On August 8, 2014, Plaintiff submitted the documents he would rely on in making his claim under the “any occupation” provision of the Plan. Per the strict timing guidelines set out in the settlement agreement, MetLife had until September 22, 2014, to issue a decision regarding Plaintiff’s claim. MetLife failed to meet the deadline, issuing a letter on September 24, 2014, stating that Plaintiff’s file had been submitted for a physician review. However, Plaintiff’s claim file was not submitted to a reviewing physician until December 12, 2014, after the current litigation began.
On November 11, 2014, since MetLife had still not issued a decision nor had it provided Plaintiff with any explanation for the lack of the decision, Plaintiff again wrote MetLife in a “good faith effort to avoid litigation,” as Plaintiff clearly stated that MetLife’s decision was untimely under ERISA guidelines. When MetLife completely failed to respond to Plaintiff’s letter, Plaintiff filed the present lawsuit on December 3, 2014. On December 23, 2014, MetLife gave Plaintiff a report from an MCN reviewer, Dr. Jon Glass. On February 24, 3016, MetLife denied the Plaintiff’s claim, accompanied by an investigative report by Ethos Risk Services and several other documents. Plaintiff rejected the report MetLife submitted and responded with a March 16, 2016, letter by Dr. Shimizu. MetLife responded with a new medical report by Dr. Sims, which Plaintiff again rejected.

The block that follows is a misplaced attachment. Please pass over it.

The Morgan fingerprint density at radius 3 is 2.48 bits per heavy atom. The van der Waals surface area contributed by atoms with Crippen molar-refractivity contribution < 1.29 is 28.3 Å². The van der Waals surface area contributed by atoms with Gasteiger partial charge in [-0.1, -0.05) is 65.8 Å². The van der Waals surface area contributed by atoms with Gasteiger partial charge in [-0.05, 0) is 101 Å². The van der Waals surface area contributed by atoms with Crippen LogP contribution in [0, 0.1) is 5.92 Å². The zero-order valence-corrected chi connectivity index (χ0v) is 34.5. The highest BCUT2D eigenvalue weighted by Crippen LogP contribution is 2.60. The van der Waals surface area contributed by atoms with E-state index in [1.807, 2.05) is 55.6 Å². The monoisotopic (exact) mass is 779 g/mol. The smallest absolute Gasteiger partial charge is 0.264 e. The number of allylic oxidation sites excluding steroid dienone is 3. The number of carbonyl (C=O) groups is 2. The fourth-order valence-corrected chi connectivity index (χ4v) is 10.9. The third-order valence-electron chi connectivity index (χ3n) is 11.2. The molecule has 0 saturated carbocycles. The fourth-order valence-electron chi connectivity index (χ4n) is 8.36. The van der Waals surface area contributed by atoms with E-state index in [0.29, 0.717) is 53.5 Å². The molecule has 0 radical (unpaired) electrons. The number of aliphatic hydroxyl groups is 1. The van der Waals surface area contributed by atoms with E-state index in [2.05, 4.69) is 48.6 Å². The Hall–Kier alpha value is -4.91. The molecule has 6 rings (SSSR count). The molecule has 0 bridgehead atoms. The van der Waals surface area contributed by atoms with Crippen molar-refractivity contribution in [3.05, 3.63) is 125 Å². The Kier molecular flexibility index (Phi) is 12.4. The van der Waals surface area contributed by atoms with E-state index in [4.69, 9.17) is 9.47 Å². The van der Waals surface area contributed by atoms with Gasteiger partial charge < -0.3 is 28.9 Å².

Issues: The Court addressed the issue of MetLife’s failure to issue a timely denial letter and the basis for its refusal to supply Plaintiff with a reason for its action in violation of ERISA. More specifically: “MetLife’s unexplained refusal to issue a denial letter until the eve of trial turned this case from a straightforward issue of whether [Plaintiff] was disabled under the Plain into a tangled accumulation of filings and counter-filings regarding matters that distract the Court from the merits of this case. For instance, the Court came to the trial facing fourteen filings with potential issues that required rulings.”